The Unapologetic Mathematician

Mathematics for the interested outsider

Elementary Matrices Generate the General Linear Group

Okay, so we can use elementary row operations to put any matrix into its (unique) reduced row echelon form. As we stated last time, this consists of building up a basis for the image of the transformation the matrix describes by walking through a basis for the domain space and either adding a new, independent basis vector or writing the image of a domain basis vector in terms of the existing image basis vectors.

So let’s say we’ve got a transformation A in \mathrm{GL}(n,\mathbb{F}). Given a basis, we get an invertible matrix (which we’ll also call A). Then we can use elementary row operations to put this matrix into its reduced row echelon form. But now every basis vector gets sent to a vector that’s linearly independent of all the others, or else the transformation A wouldn’t be invertible! That is, the reduced row echelon form of the matrix A must be the identity matrix.

But remember that every one of our elementary row operations is the result of multiplying on the left by an elementary matrix. So we can take the matrices corresponding to the list of all the elementary row operations and write

\displaystyle\left(E_kE_{k-1}\dots E_2E_1\right)A=I

which tells us that applying all these elementary row operations one after another leads us to the identity matrix. But this means that the product of all the elementary matrices on the right is A^{-1}. And since we can also apply this to the transformation A^{-1}, we can find a list of elementary matrices whose product is A. That is, any invertible linear transformation can be written as the product of a finite list of elementary matrices, and thus the elementary matrices generate the general linear group.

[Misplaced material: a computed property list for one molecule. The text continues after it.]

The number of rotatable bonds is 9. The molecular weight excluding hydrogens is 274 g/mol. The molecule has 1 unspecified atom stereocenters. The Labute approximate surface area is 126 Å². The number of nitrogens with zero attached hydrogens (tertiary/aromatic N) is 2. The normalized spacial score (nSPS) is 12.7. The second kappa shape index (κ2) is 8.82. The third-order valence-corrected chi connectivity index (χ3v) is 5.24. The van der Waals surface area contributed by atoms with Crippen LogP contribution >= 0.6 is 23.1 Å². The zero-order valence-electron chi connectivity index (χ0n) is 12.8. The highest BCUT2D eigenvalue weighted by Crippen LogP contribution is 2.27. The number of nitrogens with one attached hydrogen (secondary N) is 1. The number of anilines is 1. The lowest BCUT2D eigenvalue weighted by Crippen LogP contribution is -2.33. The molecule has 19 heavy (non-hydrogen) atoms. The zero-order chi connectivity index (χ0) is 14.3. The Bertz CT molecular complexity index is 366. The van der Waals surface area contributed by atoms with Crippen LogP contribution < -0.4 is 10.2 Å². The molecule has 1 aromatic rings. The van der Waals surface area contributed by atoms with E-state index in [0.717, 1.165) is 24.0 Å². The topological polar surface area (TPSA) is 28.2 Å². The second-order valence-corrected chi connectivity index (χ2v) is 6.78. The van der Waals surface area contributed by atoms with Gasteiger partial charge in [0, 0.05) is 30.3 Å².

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September 4, 2009 - Posted by | Algebra, Linear Algebra

4 Comments »

  1. [...] that if we restrict to upper shears we can generate all upper-unipotent matrices. On the other hand if we use all shears and scalings we can generate any invertible matrix we want (since swaps can be built from shears and scalings). [...]

    Pingback by Shears Generate the Special Linear Group « The Unapologetic Mathematician | September 9, 2009 | Reply

  2. HI!
    Very helpful reading this. But how do you prove that you only need the first and third kind of elementary matrices to generate the general linear group?

    Comment by Nicolas | October 5, 2010 | Reply

    • I think I’ll leave that as an exercise: write an arbitrary matrix of the second kind in terms of matrices of the first and third kinds,

      Comment by John Armstrong | October 5, 2010 | Reply

  3. [...] all invertible matrices can be written as a product of elementary matrices of the first and third kind, we just have to show that we can row-reduced into the identity using shears before scales, [...]

    Pingback by Scales and Shears are (Sort of) Commutative and the Latter Generate the Special Linear Group « indefiniteintegirl | October 26, 2011 | Reply


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